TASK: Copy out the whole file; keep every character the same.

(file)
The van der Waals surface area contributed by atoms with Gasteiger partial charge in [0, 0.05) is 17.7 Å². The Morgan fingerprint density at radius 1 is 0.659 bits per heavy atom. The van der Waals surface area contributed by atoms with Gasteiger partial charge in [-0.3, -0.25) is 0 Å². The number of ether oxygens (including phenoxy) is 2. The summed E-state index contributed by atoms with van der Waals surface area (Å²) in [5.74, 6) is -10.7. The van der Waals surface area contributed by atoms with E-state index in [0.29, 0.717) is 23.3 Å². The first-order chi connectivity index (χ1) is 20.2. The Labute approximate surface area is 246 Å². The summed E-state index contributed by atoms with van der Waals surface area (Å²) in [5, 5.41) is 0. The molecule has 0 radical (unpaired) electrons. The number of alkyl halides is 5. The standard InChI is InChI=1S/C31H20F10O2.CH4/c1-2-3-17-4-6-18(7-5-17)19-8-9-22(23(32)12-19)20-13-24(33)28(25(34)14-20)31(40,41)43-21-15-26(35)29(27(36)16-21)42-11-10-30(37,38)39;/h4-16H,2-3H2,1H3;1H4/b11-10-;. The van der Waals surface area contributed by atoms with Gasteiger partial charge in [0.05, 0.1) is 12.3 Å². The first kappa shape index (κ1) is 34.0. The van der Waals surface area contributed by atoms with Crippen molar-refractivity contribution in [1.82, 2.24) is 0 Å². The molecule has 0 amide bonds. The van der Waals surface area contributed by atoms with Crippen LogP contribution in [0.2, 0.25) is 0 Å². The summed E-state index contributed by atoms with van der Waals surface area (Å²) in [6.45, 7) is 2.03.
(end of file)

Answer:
The van der Waals surface area contributed by atoms with Gasteiger partial charge in [0, 0.05) is 17.7 Å². The Morgan fingerprint density at radius 1 is 0.659 bits per heavy atom. The van der Waals surface area contributed by atoms with Gasteiger partial charge in [-0.3, -0.25) is 0 Å². The number of ether oxygens (including phenoxy) is 2. The summed E-state index contributed by atoms with van der Waals surface area (Å²) in [5.74, 6) is -10.7. The van der Waals surface area contributed by atoms with E-state index in [0.29, 0.717) is 23.3 Å². The first-order chi connectivity index (χ1) is 20.2. The Labute approximate surface area is 246 Å². The summed E-state index contributed by atoms with van der Waals surface area (Å²) in [5, 5.41) is 0. The molecule has 0 radical (unpaired) electrons. The number of alkyl halides is 5. The standard InChI is InChI=1S/C31H20F10O2.CH4/c1-2-3-17-4-6-18(7-5-17)19-8-9-22(23(32)12-19)20-13-24(33)28(25(34)14-20)31(40,41)43-21-15-26(35)29(27(36)16-21)42-11-10-30(37,38)39;/h4-16H,2-3H2,1H3;1H4/b11-10-;. The van der Waals surface area contributed by atoms with Gasteiger partial charge in [0.05, 0.1) is 12.3 Å². The first kappa shape index (κ1) is 34.0. The van der Waals surface area contributed by atoms with Crippen molar-refractivity contribution in [1.82, 2.24) is 0 Å². The molecule has 0 amide bonds. The van der Waals surface area contributed by atoms with Crippen LogP contribution in [0.2, 0.25) is 0 Å². The summed E-state index contributed by atoms with van der Waals surface area (Å²) in [6.45, 7) is 2.03.